Ocean acidification, as well, threatened the survival of shellfish, urchins, sea snails, and plankton – all of which were crucial blocks of the region's marine ecosystems.
In contrast with the danger to our cherished native species was the possible entry of unwanted ones: a more tropical climate would ripen conditions for new mosquitoes and other disease-carrying pests.
Although there has never been a confirmed case of a human acquiring a mosquito-borne disease in New Zealand, there are species here already capable of spreading diseases like the feared West Nile Virus.
Among the other potential nasties on the horizon are Murray Valley Encephalitis, Japanese Encephalitis and dengue fever.
'WE CANNOT WAIT'
Auckland, which contributed around 20 per cent of New Zealand's carbon emissions, was the first region in the country to research climate change risks on a local level.
Penny Hulse, chair of Auckland Council's environment and community committee, said the findings should come as no surprise.
"We are all experiencing the impacts of our changing climate; including more frequent and more severe weather events," she told the Herald.
"While issues like sea-level rise, increased flooding risk and worsening health impacts on our most vulnerable are daunting, we can't ignore the evidence in these new reports.
"They highlight the impacts to our community if we don't do anything. They show we cannot wait."
Auckland Mayor Phil Goff said the climate was changing – and so must the city.
Helping meet the Paris Agreement's ambitious goals to limit climate change demanded new approaches to transport, development, infrastructure and agriculture, he said.
"Auckland is making progress, but along with communities around the world there is much more that we need to do to meet the goals set in Paris."
The council's chief sustainability officer, John Mauro, said Auckland's Climate Action Plan was being developed in line with the UN's ambitious aspiration of limiting temperature rise to 1.5C.
Mauro said the biggest areas where Auckland could make a difference was offering transport choices, making urban centres more walkable and liveable, and growing a healthy urban forest.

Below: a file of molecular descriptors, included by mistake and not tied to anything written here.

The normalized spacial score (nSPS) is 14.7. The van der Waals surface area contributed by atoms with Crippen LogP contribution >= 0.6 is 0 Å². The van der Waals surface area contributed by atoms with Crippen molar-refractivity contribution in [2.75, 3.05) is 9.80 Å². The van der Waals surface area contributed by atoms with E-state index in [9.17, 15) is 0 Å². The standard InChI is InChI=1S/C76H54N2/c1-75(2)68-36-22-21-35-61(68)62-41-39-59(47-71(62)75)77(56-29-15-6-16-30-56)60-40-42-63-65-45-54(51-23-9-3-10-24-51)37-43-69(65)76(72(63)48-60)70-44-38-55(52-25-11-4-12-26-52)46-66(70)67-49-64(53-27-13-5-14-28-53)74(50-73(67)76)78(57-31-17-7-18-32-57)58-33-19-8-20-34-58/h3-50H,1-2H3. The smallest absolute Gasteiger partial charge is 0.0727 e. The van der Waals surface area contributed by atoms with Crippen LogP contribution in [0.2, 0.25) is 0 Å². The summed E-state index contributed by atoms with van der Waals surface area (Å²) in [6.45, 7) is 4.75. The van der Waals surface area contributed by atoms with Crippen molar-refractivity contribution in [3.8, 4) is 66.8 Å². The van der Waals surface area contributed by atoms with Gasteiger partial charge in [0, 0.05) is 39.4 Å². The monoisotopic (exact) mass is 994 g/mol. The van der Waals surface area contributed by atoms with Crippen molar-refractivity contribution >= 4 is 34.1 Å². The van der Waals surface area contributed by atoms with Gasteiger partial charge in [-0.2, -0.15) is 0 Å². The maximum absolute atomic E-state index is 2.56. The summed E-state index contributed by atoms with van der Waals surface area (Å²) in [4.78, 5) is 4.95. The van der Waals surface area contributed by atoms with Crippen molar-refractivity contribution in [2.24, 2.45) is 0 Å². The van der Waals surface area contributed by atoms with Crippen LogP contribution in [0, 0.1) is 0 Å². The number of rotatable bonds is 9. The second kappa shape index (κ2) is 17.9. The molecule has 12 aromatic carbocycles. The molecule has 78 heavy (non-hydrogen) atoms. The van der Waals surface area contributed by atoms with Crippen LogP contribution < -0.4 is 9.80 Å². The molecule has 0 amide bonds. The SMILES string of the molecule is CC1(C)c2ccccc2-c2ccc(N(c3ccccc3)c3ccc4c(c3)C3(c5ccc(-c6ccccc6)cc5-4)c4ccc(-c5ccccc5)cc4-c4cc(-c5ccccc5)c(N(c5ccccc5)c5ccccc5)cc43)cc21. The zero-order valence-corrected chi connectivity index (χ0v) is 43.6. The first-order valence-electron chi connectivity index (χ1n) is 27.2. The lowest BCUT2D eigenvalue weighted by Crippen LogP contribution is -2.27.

"A more compact Auckland with greater reliance on electric-powered public transport will play a critical role in reducing carbon emissions from transport and traffic, which make up 40 per cent of our city's emissions," Mauro said.
"This will also reduce the high levels of black carbon pollution in the city centre."
Auckland Council was the first council in country to issue green bonds, and the $200 million raised so far would help fund Auckland's electric trains, along with a zero-emission bus fleet scheduled to be in place by 2025.
Mauro also highlighted the City Rail Link, currently being built; $900m worth of cycling infrastructure, including the SkyPath; and the Ports of Auckland's new hydrogen pilot plant, which could provide clean energy for buses and harbour ferries.
"We all need to work together. We all benefit when our society and people become more resilient, more equitable, more prosperous and healthier," Mauro said.
"Taking decisive action won't always be easy – it'll require some tough conversations and difficult decisions."
By the numbers
Northern and southern parts of Auckland could be experiencing 90 extra hot days, where it's warmer than 25C, by 2110.
Also by 2110, yearly maximum (daytime) temperatures are projected to increase between 1.5C and 3.75C for much of the Auckland region, and annual minimum (night-time) temperatures are projected to increase between 1.25C between 3.5C.
It is estimated that 16,000 buildings in Auckland are at risk of floor flooding in a 100-year flood event.
Over this century, approximately 1.5-2.5% of Auckland's land area could be exposed to sea level rise. This encompasses 0.3% of buildings, 80% of coastal ecosystems and 6% of dairy land.
22 of Auckland's 48 types of native ecosystems were identified as having at least one risk factor making them more susceptible to climate change.